This week’s programme is a special one to celebrate the life and works of Eric Winter, Cobourg’s first Poet Laureate, who died on December 21st 2019 at the age of 96 and is greatly missed. We have asked poet, James Pickersgill, Eric’s long-time friend and colleague and two of his followers in the post of poet-laureate, Ted Amsden and Jessica Outram, to talk about Eric, the poet and the man, his contributions to poetry in the community and the cultural life of Cobourg and to read us some of his poems. Please join us.
This week we talk to J.D.Carpenter poet and crime novelist. David grew up in Toronto, earned degrees at York University and Queen’s University, taught high school English for 25 years at Leaside High School in Toronto, and ran the Special Education programme for 14 of those years. David began his writing career as a poet, publishing four books of poetry, but in 2001 he turned to writing fiction, primarily murder mysteries. The books in his first series have a gritty racing world background but his latest is set in Prince Edward County, where he and his wife Karen now live. Between them they have five children and eight grandchildren.
This week we look backwards and forwards as we enter our seventh year on the radio. Gwynn, Felicity and Chris discuss changes in the programme since Chris has joined us as our sound man. We speak briefly about our present work and read a short piece. We have invited many authors to return to the series and talk about their newly published work and are excited to follow their successful careers.We have also enjoyed meeting writers we hadn’t met before except through their writing and were delighted too to interview people who have struck out and are doing something different. And we end the show with three snippets from previous shows which we specially enjoyed in the past year, featuring David Newland, Katie Hoogendam and Tom Kerr. And we take a look into the future.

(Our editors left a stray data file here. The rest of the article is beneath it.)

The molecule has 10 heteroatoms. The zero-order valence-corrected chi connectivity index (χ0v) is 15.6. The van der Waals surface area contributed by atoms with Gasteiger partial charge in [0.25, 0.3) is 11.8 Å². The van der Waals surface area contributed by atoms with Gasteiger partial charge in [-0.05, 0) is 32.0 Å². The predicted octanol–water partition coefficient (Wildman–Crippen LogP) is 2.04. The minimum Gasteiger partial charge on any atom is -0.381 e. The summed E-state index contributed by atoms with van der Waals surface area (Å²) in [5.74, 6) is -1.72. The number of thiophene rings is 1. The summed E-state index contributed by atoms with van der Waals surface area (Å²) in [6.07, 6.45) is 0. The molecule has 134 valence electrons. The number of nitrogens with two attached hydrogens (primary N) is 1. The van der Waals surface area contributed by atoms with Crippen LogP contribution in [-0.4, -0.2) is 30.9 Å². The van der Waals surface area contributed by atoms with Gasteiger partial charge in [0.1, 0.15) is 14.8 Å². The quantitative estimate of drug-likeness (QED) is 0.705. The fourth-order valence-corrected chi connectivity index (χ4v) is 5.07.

Poet and musician, Tom Gannon Hamilton recently visited Cobourg and read at the Cobourg Poetry Workshop’s Third Thursdays. Tom’s lifelong engagement with poetry dates from his childhood and he first published in Blue Buffalo (Dandelion Press, 1981). Since then his poetry has appeared in too many journals to enumerate. In 2018 he won the Big Pond Rumours Chapbook competition for a suite of poems entitled El Marillo, which chronicles the poet’s experiences in war-torn El Salvador during the 1980s. An Ontario Arts Council Poet in the Schools for three consecutive years, Hamilton has recited, read and given workshops all over Canada. He has been featured on Valentino Assenza’s CIUT radio show Howl. Tom’s books Panoptic (Aeolus House Press) and El Marillo (Big Pond Rumours) were launched on recent Canada-wide reading tours. Tom also tells us about his career as a musician.
Robin Timmerman says she never wanted to be anything but a writer. However, like most authors, she has had many types of ‘day’ jobs, including secretary, part-time journalist, mother and grandma, and for most of her working life as a painter/decorator with her husband in beautiful Prince Edward County. Robin is a long-time environmental activist (starting with a Ban the Bomb March at fourteen!) and conservationist (served three years on the conservation authority of Prince Edward County). She launched the Bee Friendly campaign in PEC, and gets a special kick out of combining her concerns for the natural world with her stories.